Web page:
"This horror film is a bit uneven at times, but in effect, it truly has some great spooky moments and some dark, creepy atmospherics. Also, the camera-work does tip towards the aesthetic, which is pleasing for fans of Asian Horror.

I think this film is certainly a lot better than the average "Ghost Train" that was released recently. Try this one out and see what you think!"
A nice and creepy Korean ghost story
Daniel Jolley | Shelby, North Carolina USA | 12/30/2008
(4 out of 5 stars)

"Red Eye, or - to be more exact - Redeu-ai, is a 2005 Korean film that has nothing whatsoever to do with Wes Craven's film Red Eye and everything to do with good, creepy supernatural story-telling. It's the first film directed by Dong-Bin Kim since 1999's The Ring Virus. While the story features a number of confusing details, the overall effect of the film is quite good - and one that will appeal to a wide cross-section of viewers since there is comparatively little gore and a refreshing lack of cinematic scare tactics to distract you. Good creepiness percolates slowly, a fact which American horror directors sometimes seem oblivious to.

When a train wrecks and kills scores of people, it's just not a good idea to incorporate some of the less-damaged passenger cars into another train. Of course, economics has a way of overcoming superstition and common sense. When that second train takes its last journey on the same tracks the wrecked train took, you can't help but have some ghost train manifestations. Thus, it's no surprise that a couple of young ghost hunters, one of whom can see dead people, book passage on this final journey, or that certain other individuals connected to the tragedy also turn up in one way or another. Attendant Mi-Sun (Shin-yeong Jang) traded gigs in order to be there, even though it's her birthday. We don't know exactly why at first, but her connection to the train is made pretty clear by her ability (or curse) to see things that no one else sees - such as a creepy little boy artist and a ghostly supervisor with a bloody checklist who tells her that everyone on board is going to die.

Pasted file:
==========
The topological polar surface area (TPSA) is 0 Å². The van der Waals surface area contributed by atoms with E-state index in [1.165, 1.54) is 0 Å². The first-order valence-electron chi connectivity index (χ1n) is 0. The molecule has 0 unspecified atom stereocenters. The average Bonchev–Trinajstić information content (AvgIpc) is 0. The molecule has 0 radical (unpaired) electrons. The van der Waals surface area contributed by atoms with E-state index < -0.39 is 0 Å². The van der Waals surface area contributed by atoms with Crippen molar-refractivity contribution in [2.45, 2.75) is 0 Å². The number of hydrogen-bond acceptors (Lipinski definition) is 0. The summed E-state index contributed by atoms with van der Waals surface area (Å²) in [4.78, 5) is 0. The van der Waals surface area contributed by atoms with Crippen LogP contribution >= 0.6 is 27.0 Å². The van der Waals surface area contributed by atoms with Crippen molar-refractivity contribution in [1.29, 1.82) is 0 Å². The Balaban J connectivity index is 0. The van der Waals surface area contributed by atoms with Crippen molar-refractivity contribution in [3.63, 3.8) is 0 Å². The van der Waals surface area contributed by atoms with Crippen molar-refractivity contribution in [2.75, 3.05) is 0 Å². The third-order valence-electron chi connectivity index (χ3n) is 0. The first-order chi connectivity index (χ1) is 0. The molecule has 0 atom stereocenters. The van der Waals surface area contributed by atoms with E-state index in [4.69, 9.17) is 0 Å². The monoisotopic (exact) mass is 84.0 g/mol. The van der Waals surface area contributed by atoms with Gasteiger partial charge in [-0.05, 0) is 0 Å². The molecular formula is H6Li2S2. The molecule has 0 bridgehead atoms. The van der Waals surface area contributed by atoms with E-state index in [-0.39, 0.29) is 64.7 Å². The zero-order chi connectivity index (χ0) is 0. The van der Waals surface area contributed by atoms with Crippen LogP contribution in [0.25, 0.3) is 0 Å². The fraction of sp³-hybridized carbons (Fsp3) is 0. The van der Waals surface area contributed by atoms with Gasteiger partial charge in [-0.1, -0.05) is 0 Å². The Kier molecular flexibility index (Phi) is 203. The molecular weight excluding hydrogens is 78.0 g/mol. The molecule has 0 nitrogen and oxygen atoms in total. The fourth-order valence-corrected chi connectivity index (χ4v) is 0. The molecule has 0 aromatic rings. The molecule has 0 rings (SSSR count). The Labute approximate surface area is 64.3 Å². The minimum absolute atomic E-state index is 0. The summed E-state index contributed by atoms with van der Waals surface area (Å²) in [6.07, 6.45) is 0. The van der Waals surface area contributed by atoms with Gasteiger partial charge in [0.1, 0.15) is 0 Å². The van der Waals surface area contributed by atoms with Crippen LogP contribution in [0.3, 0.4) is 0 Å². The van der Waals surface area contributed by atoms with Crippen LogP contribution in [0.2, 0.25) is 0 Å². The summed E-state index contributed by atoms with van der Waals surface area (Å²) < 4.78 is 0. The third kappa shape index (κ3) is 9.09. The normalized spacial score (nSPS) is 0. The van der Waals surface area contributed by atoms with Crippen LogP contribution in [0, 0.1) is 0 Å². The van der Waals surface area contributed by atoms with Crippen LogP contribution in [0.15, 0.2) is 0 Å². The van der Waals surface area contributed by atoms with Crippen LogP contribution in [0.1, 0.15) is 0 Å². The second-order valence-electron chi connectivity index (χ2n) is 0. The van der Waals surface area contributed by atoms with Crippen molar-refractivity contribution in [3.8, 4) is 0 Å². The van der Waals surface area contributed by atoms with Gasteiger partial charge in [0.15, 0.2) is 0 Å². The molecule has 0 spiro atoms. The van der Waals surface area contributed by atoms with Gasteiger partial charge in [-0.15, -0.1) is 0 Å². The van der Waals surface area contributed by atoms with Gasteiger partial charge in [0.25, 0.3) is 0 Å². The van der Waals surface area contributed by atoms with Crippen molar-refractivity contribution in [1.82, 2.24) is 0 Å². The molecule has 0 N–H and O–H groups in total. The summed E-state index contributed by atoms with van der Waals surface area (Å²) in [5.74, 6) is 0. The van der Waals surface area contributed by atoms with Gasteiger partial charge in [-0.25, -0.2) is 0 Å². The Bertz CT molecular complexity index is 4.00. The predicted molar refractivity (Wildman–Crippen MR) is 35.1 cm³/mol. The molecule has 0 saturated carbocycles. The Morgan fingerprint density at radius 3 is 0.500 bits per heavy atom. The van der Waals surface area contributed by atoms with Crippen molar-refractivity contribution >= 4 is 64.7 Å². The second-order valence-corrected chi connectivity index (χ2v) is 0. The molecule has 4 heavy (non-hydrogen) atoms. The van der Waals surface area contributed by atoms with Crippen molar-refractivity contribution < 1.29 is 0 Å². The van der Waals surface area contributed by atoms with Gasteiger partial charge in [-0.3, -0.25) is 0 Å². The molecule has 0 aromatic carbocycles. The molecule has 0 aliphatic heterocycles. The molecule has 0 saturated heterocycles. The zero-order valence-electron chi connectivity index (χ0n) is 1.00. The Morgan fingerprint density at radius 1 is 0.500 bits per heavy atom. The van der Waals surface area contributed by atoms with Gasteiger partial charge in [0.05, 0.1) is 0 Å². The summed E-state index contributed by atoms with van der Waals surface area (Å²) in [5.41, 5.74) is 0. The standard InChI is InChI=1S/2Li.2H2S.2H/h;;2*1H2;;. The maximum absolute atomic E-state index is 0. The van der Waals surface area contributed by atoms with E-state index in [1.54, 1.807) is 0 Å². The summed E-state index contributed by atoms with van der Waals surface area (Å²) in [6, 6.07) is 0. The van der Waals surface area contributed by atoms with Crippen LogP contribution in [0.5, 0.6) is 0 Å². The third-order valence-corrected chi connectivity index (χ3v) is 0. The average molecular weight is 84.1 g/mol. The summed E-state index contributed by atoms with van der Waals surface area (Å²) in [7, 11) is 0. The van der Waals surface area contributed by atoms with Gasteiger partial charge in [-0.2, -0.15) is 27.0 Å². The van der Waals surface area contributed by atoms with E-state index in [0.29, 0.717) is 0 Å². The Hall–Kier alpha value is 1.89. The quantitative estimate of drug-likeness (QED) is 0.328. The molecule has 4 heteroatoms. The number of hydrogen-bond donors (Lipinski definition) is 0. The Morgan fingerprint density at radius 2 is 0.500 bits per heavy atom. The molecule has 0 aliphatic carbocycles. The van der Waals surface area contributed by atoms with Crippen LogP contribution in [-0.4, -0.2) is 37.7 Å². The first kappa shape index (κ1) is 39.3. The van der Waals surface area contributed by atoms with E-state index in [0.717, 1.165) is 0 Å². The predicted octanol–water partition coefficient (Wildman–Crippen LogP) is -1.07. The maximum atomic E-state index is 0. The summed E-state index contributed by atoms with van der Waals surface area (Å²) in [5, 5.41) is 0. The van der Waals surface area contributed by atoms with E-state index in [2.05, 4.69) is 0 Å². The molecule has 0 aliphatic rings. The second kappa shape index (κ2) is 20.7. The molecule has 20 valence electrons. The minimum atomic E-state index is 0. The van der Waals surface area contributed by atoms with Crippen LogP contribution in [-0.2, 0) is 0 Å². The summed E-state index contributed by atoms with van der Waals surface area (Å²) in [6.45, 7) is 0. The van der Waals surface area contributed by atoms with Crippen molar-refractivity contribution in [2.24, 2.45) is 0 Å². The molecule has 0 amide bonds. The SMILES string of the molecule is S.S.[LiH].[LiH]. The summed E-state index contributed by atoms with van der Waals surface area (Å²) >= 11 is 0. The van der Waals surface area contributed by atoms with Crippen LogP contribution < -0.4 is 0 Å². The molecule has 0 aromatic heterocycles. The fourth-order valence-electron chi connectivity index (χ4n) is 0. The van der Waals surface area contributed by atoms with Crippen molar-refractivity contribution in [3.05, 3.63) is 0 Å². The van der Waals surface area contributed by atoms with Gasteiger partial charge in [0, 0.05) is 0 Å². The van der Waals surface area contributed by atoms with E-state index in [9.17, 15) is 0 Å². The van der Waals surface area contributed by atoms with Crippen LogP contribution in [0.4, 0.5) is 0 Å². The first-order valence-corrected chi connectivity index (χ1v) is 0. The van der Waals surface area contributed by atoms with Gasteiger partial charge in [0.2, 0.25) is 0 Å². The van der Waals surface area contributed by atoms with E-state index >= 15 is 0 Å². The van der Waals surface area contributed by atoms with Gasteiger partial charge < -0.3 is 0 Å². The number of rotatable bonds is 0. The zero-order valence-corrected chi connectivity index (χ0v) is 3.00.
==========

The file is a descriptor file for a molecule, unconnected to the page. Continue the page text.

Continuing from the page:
Part of the confusion some viewers may carry away from Redeu-ai stems from the fact that there is more than one train involved in this story. One leaves the station, and just minutes later we see a late-arriving newlywed couple board another train. This second train has only a handful of passengers, so it's a little disarming when the film starts switching between the two - but not to worry because the twain (no pun intended, unless you think it's funny) is fated to become one after the first train makes a temporary emergency stop.

If you're looking for visceral horror, you won't find it here. Redeu-ai is a genuine ghost story with deliciously creepy overtones, the kind of film only being made in Asia these days. It may incorporate elements of films you've seen before, but those elements are brought together beautifully and the train setting helps define the film's individual identity. This isn't a must-see Asian horror film, but it's definitely worth seeing for those who appreciate a good, suspenseful ghost story."